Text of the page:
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Indian Stock Market News, Equity Market and Sensex Today in India | Equitymaster
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Markets will remain closed on 1st May, 2017 on account of Maharashtra Day.

Indian Indices Open Strong
Thu, 5 May 09:30 am

Major Asian stock markets have opened the day on a negative note. The stock markets in Hong Kong and Japan are trading lower by 0.35% and 3.11%, respectively. Major indices in Europe ended their session on a negative note. US markets also ended their previous session in the red. The rupee is trading at 66.56 per US$.

Indian stock markets have opened the day on a firm note. The BSE Sensex is trading up by 112 points (up 0.5%) and NSE Nifty is trading up by 25 points (up 0.3%). The BSE Mid Cap and the BSE Small Cap indices are trading in the green, up by 0.1% and 0.2%, respectively. Sectoral indices have opened the day on a positive note with stocks from realty, healthcare and metal sector leading the gains.

Banking stocks have opened the day on a positive note with Dhanlaxmi Bank and Karur Vysya Bank leading the gains.

As per an article in Economic Times, scheduled commercial banks credit grew by 9.7% YoY in the quarter ended December 2015. This was helped by higher growth in advances of private sector banks. Further, in terms of total number of credit accounts, banking sector witnessed a growth of 12.2% during the quarter on a YoY basis.

The Reserve Bank of India (RBI) stated that more than four-fifth of the total credit accounts of the banking sector was concentrated in agriculture and personal loan segment. However, the concentration in terms of outstanding credit in these segments was only 30%.

The central bank further stated that the proportion of credit in terms of the amount outstanding to industry was highest at 42% during the third quarter of FY16.

So while the credit growth has witnessed an uptick, the problem of bad loans has got worse than earlier. The reason behind the issue of rising bad loans can be attributed to the increase in wilful defaulters. It was noted that the number of wilful defaulters' who have not repaid their loans to public sector banks (PSBs) despite having the ability to do so shot up by 38% in 3 years. The number of wilful defaulters stood at 7,686 at the end of December 2015 as against 5,554 in December 2012.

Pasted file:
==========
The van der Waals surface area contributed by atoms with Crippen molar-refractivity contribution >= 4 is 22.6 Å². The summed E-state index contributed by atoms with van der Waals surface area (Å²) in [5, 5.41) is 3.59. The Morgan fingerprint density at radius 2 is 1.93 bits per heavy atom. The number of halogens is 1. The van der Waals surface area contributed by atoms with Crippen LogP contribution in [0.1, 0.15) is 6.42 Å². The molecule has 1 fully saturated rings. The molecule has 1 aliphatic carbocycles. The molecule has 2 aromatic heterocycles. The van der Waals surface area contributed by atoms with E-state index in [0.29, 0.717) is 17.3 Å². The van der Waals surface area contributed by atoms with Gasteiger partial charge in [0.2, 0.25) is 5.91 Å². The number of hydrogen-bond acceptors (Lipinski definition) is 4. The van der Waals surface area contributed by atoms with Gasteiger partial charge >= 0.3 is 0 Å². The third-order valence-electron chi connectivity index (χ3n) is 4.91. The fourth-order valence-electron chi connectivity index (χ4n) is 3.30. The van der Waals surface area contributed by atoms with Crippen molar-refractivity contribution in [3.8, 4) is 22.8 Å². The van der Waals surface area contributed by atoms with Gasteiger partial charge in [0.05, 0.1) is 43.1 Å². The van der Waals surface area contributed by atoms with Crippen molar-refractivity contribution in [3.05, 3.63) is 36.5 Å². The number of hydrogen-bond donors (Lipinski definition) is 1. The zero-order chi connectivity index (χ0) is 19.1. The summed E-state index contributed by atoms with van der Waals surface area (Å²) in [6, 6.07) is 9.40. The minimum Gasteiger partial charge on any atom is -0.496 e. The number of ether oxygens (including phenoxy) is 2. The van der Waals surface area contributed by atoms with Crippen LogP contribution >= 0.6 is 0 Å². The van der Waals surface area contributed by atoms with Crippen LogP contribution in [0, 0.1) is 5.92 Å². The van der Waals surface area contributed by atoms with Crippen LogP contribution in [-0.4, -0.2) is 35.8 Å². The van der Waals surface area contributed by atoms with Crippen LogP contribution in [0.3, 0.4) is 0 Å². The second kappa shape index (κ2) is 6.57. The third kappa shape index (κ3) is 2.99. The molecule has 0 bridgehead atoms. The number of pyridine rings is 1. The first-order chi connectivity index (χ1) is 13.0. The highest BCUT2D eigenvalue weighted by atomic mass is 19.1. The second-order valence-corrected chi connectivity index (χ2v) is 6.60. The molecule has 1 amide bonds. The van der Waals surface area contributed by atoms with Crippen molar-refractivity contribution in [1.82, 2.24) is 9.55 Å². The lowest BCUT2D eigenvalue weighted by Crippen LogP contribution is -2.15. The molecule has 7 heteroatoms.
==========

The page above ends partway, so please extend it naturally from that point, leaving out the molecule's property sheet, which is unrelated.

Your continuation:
Further, the amount involved in these cases too shot up by 2.4 times to Rs 661 billion, compared to around 277 billion earlier.

Minister of state for finance Jayant Sinha said that there were 1,365 borrower accounts having outstanding of Rs 5 billion and more at the end of December 2015. He said the government has taken specific measures to address issues in sectors such as infrastructure, steel and textiles, where instances of NPAs are high.

The number of rising wilful defaulters is seen rising as lenders finally started issuing the tag amid rising bad loans troubling the Indian economy. The issue came to the fore after a surge in NPAs in October-December 2015 due to the recognition of certain stressed accounts by banks as per RBI norms.

One of our articles discusses how the government can deal with wilful defaulters.

One shall note that the banking industry witnessed a slowdown in FY16, impacted by the swings in the economy. On one hand, the dampened credit offtake reduced its interest rate income. At the same time increased loan defaults led to increased provisioning and reduced earnings for the banks. Not to forget piling up of bad debts, particularly of public sector banks, that constrained their capital strength.

In another news update, it was reported that outstanding dues of state utilities payable to central generating power stations have increased 16% in the last one year. With this, the amount of dues has touched around Rs 222 billion.

This was witnessed despite about 18 states agreeing to join Ujwal Discom Assurance Yojana (UDAY) and eight states issuing bonds of about Rs 1,000 billion recently.

One shall note that the UDAY scheme was brought up by the government to bring a turnaround in the State Electricity Boards (SEBs) that have been caught up in a vicious cycle of high debt and operational losses. The scheme allows power distribution companies (discoms) in select states to convert their debt into state bonds. Further, the part of debt not taken over the DISCOMs shall be converted by banks into bonds with a cap on the interest rates.

The effect of this initiative will take time to reflect on the financial of power utilities. However, the above data points out that it has failed to provide the much needed relief so far. Having said that, one shall watch out further steps that the government takes to make the scheme successful.

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Apr 28, 2017 (Close)

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